“But who are you, O man, to answer back to God?”
I have written before describing how our relationship with our children are good reminders of our relationship with God. Your child’s dependence on your provision as a parent is a tremendous sign of your own dependence upon God for everything. Your child’s begging and pleading for the desires of their heart is how we ought to come to God in prayer. Your child’s disobedience illustrates our own disobedience from our heavenly Father. Your love for your child, even your disobedient child, is but a glimpse of the steadfast and unfailing love of God.
As I was reading through Romans 9 today, I was reminded of another correlative aspect of the parent/child and God/creation relationship: lipping off. I don’t know if there is a more frustrating thing as a parent than to have a child talk back in disrespect. As a parent I’ve learned the meaning of pain by stepping barefoot on a lego on the bedroom floor. I’ve learned humility through cleaning up sick in the middle of the night. I have re-learned Algebra, History, Biology and the Arts to help guide and shape my children through their education. And what thanks do I get, “Whatever, Dad!”
I am not a perfect father, far from it. I have a lot to learn, and I will readily admit when I am wrong, and often have. But when a child starts talking back, questioning not just my decision, but the very intention of my heart, that’s too much. It is as if they think I’m making this up as I go (which, sometimes I am), but even worse, that I don’t want what’s best for them in the long run. I doubt that I’m alone; this is one of the most frustrating things I have faced as a parent.
And yet, aren’t we like that with God? This evening I’m attending a Presbytery Seminar on “The Future of the Five Points,” in which 5 of my colleagues in ministry will be discussing the 5 Points of the Doctrines of Grace and how they continue to be relevant today. What I find fascinating is that whenever Calvin or Reformed Faith are even mentioned, the automatic question is, “What about my free will?”
Okay, what about it?
By insisting upon your freedom of will, what are you making of God’s will? Shall the will of the sovereign of the universe bend to yours? Are you questioning the wisdom of God? Are you doubting his heart?
The apostle Paul has laid out the gospel throughout his letter to the Romans, that “all have sinned and fallen short of the glory of God”, and that “God has done what the law, weakened by flesh, could not do by sending his own Son… in order that the righteous requirement of the law might be fulfilled in us”. This is God’s sovereign work of salvation in Jesus Christ for all who are called according to his purpose.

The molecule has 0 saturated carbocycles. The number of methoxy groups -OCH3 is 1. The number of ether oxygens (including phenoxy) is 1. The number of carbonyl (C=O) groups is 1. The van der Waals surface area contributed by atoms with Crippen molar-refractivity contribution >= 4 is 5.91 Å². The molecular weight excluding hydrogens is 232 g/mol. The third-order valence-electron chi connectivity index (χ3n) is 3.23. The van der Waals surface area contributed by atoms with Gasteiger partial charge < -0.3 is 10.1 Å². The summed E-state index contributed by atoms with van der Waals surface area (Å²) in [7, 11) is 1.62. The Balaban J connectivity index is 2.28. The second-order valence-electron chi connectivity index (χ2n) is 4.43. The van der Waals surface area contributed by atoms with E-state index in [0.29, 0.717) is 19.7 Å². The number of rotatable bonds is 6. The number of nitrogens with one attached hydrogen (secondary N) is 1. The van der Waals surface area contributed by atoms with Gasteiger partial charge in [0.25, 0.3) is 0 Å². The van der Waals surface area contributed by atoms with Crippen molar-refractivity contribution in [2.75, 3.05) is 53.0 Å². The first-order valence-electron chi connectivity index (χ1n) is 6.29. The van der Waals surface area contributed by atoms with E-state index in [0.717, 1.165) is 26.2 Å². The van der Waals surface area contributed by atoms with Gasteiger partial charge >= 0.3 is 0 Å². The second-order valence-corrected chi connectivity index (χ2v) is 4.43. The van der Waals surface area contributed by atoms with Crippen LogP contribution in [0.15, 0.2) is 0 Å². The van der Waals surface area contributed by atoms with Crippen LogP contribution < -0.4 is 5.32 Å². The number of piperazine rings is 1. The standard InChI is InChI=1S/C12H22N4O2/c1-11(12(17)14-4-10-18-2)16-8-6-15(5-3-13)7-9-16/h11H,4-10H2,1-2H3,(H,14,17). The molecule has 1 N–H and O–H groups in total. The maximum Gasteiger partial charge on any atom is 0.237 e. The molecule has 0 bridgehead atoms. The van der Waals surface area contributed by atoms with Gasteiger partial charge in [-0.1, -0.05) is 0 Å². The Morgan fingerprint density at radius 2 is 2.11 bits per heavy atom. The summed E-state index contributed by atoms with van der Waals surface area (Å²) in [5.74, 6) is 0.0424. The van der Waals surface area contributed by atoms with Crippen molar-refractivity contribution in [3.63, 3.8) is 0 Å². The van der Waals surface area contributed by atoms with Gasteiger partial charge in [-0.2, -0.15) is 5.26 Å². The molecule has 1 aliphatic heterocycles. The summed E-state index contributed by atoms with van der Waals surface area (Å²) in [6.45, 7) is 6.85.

As Paul anticipates the rejoinder from his audience, arguing “Well, if God’s will is sovereign and you cannot resist Him, why does he still hold us accountable.” And his answer, Because God is God. “Who are you to answer back to God? Will what is molded say to its molder, ‘Why have you made me like this?'” Ultimately, Paul’s solution to the question of free will is to compare the will of created man to the will of the eternal God; and there is no real comparison.
This is the answer that God gave Job when Job questioned the Almighty:
Where were you when I laid the foundation of the earth?
Tell me, if you have understanding. (Job 38:4)
Will you even put me in the wrong?
Will you condemn me that you may be in the right? (Job 40:8)
Ultimately, who gets the glory? Who’s will is sovereign? If it is mine, then we’re all done for, because I cannot even plan a trip to the grocery story without something going wrong. He holds my breath in his hands (Dan 5:23). So who am I to think that I have the strength of will to determine the outcome of my existence in eternity? God is sovereign, therefore His will must reign supreme and work all things for the purpose of His good pleasure. Will I not honor Him?
Please don’t think that I am being flippant or dismissive of the real struggle that many have in regards to our responsibility and God’s sovereignty. But in the end we must acknowledge that He is God, and we are not. Will you, will I, continue to question his love, his mercy, His sovereign will? He has ordained all things according to His will, things for wrath and things for mercy, that He might be glorified in all things. This great mystery ought to lead us, not to divisions among us, but to join in the wonder and praise that Paul shares in Romans 11:
Oh the depth of the riches and wisdom and knowledge of God!
How unsearchable are his judgments and how inscrutable his ways!
For who has known the mind of the Lord, or who has been his counselor?
Or who has given a gift to him that he might be repaid?
For from him and through him and to him are all things.
To him be glory forever. Amen.